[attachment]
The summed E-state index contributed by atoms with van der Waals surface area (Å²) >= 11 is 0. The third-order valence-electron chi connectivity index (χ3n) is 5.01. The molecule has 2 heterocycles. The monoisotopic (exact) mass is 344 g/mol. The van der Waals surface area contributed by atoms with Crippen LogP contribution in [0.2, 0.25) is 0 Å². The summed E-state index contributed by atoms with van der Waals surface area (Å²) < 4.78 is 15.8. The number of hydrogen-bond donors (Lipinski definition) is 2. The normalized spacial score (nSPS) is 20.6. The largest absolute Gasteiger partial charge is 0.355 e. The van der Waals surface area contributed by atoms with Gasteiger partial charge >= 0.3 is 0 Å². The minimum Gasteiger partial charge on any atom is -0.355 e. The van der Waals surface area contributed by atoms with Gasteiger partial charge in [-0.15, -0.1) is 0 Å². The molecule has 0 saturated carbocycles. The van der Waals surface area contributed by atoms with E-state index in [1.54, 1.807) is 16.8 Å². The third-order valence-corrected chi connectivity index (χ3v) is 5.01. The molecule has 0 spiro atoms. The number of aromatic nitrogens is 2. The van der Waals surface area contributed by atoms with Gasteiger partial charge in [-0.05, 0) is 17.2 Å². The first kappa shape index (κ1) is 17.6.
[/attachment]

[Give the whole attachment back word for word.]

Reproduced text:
The summed E-state index contributed by atoms with van der Waals surface area (Å²) >= 11 is 0. The third-order valence-electron chi connectivity index (χ3n) is 5.01. The molecule has 2 heterocycles. The monoisotopic (exact) mass is 344 g/mol. The van der Waals surface area contributed by atoms with Crippen LogP contribution in [0.2, 0.25) is 0 Å². The summed E-state index contributed by atoms with van der Waals surface area (Å²) < 4.78 is 15.8. The number of hydrogen-bond donors (Lipinski definition) is 2. The normalized spacial score (nSPS) is 20.6. The largest absolute Gasteiger partial charge is 0.355 e. The van der Waals surface area contributed by atoms with Gasteiger partial charge >= 0.3 is 0 Å². The minimum Gasteiger partial charge on any atom is -0.355 e. The van der Waals surface area contributed by atoms with Gasteiger partial charge in [-0.15, -0.1) is 0 Å². The molecule has 0 saturated carbocycles. The van der Waals surface area contributed by atoms with E-state index in [1.54, 1.807) is 16.8 Å². The third-order valence-corrected chi connectivity index (χ3v) is 5.01. The molecule has 0 spiro atoms. The number of aromatic nitrogens is 2. The van der Waals surface area contributed by atoms with Gasteiger partial charge in [-0.05, 0) is 17.2 Å². The first kappa shape index (κ1) is 17.6.